Social capital has been identified as a critical part of building community health resilience for disasters. Little is known about the impact of social capital on responder self-efficacy. The objective of this study was to analyze the relationship between social capital and the self-efficacy of Community Emergency Response Team (CERT) volunteer responders to perform their learned disaster response skills. After searching for CERT organizations in Pennsylvania, the 27 counties with a CERT organization and 2 regional CERT organizations were contacted to distribute an online survey during November and December 2018. The survey was distributed to members of 12 CERT organizations to collect information on respondent’s demographics, time since they were trained, time living in their community, marital status, health status, and household size. Social capital was measured using the Personal Social Capital Score-16 scale. Self-efficacy of responders’ skills was assessed by asking respondents to rate their confidence in 5 disaster skill areas. Each variable was tested against the self-efficacy score using an ANOVA model and included into a multivariate linear regression model if the result was significant at a level of ppp= 0.163). Among the study sample, social capital was not associated with self-efficacy of CERT volunteers to perform disaster response skills. Emergency planners looking to increase community health resilience for disasters should consider implementing CERT to increase the number of volunteer responders and social capital for other community emergency preparedness efforts.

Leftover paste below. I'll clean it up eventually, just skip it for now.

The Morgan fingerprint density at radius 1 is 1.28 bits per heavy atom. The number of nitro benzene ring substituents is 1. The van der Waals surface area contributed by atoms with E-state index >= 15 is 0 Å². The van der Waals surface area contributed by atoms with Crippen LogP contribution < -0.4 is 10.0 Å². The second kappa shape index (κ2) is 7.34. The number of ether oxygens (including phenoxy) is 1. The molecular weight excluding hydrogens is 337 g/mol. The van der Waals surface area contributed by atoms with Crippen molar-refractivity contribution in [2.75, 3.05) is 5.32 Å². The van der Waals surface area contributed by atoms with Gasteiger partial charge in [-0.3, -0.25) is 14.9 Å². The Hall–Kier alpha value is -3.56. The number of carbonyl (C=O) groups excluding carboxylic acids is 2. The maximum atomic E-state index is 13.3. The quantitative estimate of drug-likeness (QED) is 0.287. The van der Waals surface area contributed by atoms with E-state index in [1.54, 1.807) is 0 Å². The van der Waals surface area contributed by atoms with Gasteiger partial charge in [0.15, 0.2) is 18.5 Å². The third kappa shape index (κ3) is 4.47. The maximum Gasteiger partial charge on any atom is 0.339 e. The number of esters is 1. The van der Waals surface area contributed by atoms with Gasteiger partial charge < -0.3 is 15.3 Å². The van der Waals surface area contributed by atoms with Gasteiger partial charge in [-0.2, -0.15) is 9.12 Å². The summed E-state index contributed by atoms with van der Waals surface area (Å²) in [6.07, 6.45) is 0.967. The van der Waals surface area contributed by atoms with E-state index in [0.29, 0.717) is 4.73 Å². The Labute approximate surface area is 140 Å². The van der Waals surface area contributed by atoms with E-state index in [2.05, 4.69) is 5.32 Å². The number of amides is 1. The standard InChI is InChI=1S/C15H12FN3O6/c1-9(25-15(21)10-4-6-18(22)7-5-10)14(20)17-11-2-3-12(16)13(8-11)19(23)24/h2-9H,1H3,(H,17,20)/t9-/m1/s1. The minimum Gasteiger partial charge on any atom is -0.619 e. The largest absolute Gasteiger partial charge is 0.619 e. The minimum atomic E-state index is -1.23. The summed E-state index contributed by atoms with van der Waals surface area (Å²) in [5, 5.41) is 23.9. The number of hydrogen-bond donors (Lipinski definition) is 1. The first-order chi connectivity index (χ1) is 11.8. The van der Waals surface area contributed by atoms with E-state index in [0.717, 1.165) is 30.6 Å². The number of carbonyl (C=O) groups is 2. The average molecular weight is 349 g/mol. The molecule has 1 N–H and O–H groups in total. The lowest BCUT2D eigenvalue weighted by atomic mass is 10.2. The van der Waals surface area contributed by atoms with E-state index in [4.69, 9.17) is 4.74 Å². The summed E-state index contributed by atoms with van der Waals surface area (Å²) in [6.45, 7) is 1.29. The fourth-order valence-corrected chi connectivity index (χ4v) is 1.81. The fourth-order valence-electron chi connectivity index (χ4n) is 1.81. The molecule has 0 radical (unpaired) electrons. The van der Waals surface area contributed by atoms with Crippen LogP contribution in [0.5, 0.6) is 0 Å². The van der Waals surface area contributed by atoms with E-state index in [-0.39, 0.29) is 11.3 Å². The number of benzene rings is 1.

Recommended CitationZucker, Robert and McIntire, PhD,MPH, Russell K., "Social Capital and the Self-Efficacy of Performing Community Emergency Response Team (CERT) Skills" (2019). Master of Public Health Thesis and Capstone Presentations. Presentation 289.